One of the additional stories in Als ik dat had geweten is 'Anyway', a letter to Salinger by the teenager who loves him. Is there a serial story in the make, with her growing older, and becoming a writer herself?
'Ha ha, that’s a nice idea! I hope it doesn’t disappoint you, but I don’t think there will be any more stories about Stella though. As a reader, I like it when you are given a character for the length of a story (or in this case two stories) and then they’re taken away. That way, you wonder about them, worry about them, hope for the best for them, maybe miss them. They affect your ‘real’ life. Salinger did it perfectly with The Catcher in the Rye, and Sofia Coppola does it so well with her movies, like Lost in Translation and The Virgin Suicides (based on Jeffrey Euginides’s book).'

Your story 'How to Look Amazing in Photographs' was published before in Vice Magazine, also the Dutch edition, which triggered your Dutch publisher to read more of your work. Vice decided not to translate it, as they thought 'douche' untranslatable (it is, of course, with some explanation). How do you feel about being translated?
'I think that story has now been translated for Als ik dat had geweten. I feel honoured to have my work translated. I try to write in a certain way because I want the stories to be accessible to a wide range of readers, and not necessarily just people who like reading. To have them translated into another language opens them up to more readers and I hope more people will be able to enjoy them.'

Als ik dat had geweten does, of course, include additional stories, like 'Anyway', 'Spa Town' and 'Warmth', and it doesn't Sarah Larnach's artwork. Is it a new book to you?
'Als ik dat had geweten does feel like a different book to Nobody Told Me There'd Be Days Like These, because I was working closely with Sarah, the editors, designer and publisher on the English version so I felt like I had a lot of control over the final outcome. This time it’s all happening away from me and in a language I don’t know, so it’s like the stories have gone and had a big adventure without me. It’s nice in a way, to sit back and trust that they will be okay.'

I like the dreamy stories very much, like 'The Yard Next Door' and 'The Kissing Bridge', but maybe I like it even better when the fantastic runs into a story, like in 'Butterfly Knife', where the house that's cut in half gives the story an extra dimension, or in 'How to Look Amazing in Photographs', where Scarlett Johansson starts talking out of a magazine. What's more of a Amanda Maxwell story, these magic-realistic stories or the ones, like 'The Golden Hour' and 'Find Us Running', that hit the painful side of society?
'Probably both? It’s not something I’m very aware of when I’m writing, mostly I feel like the stories write themselves.'

That's a mysterious notion, stories writing themselves - how are they written? At the beach or at a desk, by hand or on a laptop?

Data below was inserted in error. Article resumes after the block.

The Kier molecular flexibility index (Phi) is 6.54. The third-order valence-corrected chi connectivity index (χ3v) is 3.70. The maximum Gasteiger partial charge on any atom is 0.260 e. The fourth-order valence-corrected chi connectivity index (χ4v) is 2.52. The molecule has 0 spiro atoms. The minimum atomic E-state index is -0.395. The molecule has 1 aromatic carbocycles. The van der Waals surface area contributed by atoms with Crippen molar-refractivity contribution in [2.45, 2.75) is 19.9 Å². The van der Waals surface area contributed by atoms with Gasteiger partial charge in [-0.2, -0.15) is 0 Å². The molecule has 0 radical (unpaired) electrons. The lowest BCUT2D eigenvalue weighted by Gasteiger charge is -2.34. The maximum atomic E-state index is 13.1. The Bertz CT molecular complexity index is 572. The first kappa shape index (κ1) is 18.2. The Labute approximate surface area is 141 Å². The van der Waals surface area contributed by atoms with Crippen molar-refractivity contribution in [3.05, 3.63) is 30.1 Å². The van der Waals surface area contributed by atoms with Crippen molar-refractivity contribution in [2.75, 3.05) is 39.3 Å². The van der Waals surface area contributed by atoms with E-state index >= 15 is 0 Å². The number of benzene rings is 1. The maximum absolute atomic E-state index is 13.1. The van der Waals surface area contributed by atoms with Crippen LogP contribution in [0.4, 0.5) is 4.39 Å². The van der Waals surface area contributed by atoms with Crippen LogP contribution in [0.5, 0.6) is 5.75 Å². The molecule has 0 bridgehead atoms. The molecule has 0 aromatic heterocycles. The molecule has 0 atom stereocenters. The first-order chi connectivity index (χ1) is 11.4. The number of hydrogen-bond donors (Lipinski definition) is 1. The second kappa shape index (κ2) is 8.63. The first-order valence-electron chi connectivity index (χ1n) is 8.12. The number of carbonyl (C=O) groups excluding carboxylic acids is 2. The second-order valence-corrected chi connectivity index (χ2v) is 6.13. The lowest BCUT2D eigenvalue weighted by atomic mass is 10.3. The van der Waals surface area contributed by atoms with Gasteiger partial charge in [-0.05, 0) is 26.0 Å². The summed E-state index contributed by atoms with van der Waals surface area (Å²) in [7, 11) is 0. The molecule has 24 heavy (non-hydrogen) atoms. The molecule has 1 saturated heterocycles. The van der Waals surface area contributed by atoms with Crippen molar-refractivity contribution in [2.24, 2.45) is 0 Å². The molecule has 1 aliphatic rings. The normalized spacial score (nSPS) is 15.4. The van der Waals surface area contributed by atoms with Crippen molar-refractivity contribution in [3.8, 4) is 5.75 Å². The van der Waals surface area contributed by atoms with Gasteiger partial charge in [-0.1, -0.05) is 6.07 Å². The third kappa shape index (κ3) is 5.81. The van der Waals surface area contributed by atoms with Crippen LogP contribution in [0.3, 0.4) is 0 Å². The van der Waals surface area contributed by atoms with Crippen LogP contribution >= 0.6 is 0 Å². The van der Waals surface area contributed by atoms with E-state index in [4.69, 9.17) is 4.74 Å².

'My daughter is only four months old, so at the moment I write when she’s asleep. I write on my boyfriend’s computer or sometimes in a notebook. My process is not very glamorous. Sometimes I’ll have a whole story, beginning to end, written in my head before I get to the computer; sometimes I’ll start with a very small idea that I want to explore in a story; and sometimes I’ll just start with the first sentence.'

You already mentioned you consider Als ik dat had geweten as a new book - are you working on a new book of stories yourself?
'Short stories are what I like writing best, but I think I also need to challenge myself to write a novel, so that’s what I’m working on at the moment. It’s probably a bit early to start talking about it though…'

Let's talk about what you read then, what inspires you, and what we should read after reading Als ik dat had geweten.
'Lately I feel like all I read is the newspaper and blogs!
But the newspaper is actually a big source of inspiration for me. An example is the article I read a few months ago about two young Scottish soldiers who made a pact that if either was killed in action, the survivor would wear a dress to his funeral. One of them was killed in Afghanistan in September and there was a photo of his friend at the funeral in a yellow lycra dress and pink socks, completely overcome with grief. I think about that article and image a lot.
As for what to read after Als ik dat had geweten or Nobody Told Me There'd Be Days Like These, The Boat by Nam Le is an amazing collection of short stories that came out recently. Other favourite collections are Drown by Junot Diaz, Where I’m Calling From by Raymond Carver, For Esme with Love and Squalor by JD Salinger, The Desperadoes and Other Stories by Stan Barstow, How We are Hungry by Dave Eggers, No One Belongs Here More Than You by Miranda July and Scission by Tim Winton.'

Foto © Milos Mali

Uitgeverij  De Harmonie